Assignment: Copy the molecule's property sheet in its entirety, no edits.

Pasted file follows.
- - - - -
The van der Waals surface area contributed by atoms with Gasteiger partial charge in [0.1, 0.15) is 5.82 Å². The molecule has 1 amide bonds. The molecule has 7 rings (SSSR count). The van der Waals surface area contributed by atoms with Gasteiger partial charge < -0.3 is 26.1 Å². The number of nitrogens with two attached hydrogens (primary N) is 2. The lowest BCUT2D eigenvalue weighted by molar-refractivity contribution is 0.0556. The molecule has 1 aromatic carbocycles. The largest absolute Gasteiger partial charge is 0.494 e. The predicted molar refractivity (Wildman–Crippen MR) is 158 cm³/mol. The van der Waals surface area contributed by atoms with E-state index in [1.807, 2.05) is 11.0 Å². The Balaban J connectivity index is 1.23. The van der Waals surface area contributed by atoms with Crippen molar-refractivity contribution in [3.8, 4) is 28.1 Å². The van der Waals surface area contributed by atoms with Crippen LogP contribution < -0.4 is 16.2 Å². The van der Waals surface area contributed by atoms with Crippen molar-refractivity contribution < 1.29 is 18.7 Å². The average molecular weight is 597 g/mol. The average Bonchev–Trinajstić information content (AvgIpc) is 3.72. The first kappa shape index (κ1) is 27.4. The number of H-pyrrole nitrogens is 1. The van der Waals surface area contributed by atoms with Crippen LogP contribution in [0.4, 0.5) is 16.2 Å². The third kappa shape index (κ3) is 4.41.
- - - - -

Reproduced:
The van der Waals surface area contributed by atoms with Gasteiger partial charge in [0.1, 0.15) is 5.82 Å². The molecule has 1 amide bonds. The molecule has 7 rings (SSSR count). The van der Waals surface area contributed by atoms with Gasteiger partial charge < -0.3 is 26.1 Å². The number of nitrogens with two attached hydrogens (primary N) is 2. The lowest BCUT2D eigenvalue weighted by molar-refractivity contribution is 0.0556. The molecule has 1 aromatic carbocycles. The largest absolute Gasteiger partial charge is 0.494 e. The predicted molar refractivity (Wildman–Crippen MR) is 158 cm³/mol. The van der Waals surface area contributed by atoms with E-state index in [1.807, 2.05) is 11.0 Å². The Balaban J connectivity index is 1.23. The van der Waals surface area contributed by atoms with Crippen molar-refractivity contribution in [3.8, 4) is 28.1 Å². The van der Waals surface area contributed by atoms with Crippen LogP contribution < -0.4 is 16.2 Å². The van der Waals surface area contributed by atoms with Crippen molar-refractivity contribution < 1.29 is 18.7 Å². The average molecular weight is 597 g/mol. The average Bonchev–Trinajstić information content (AvgIpc) is 3.72. The first kappa shape index (κ1) is 27.4. The number of H-pyrrole nitrogens is 1. The van der Waals surface area contributed by atoms with Crippen LogP contribution in [0.4, 0.5) is 16.2 Å². The third kappa shape index (κ3) is 4.41.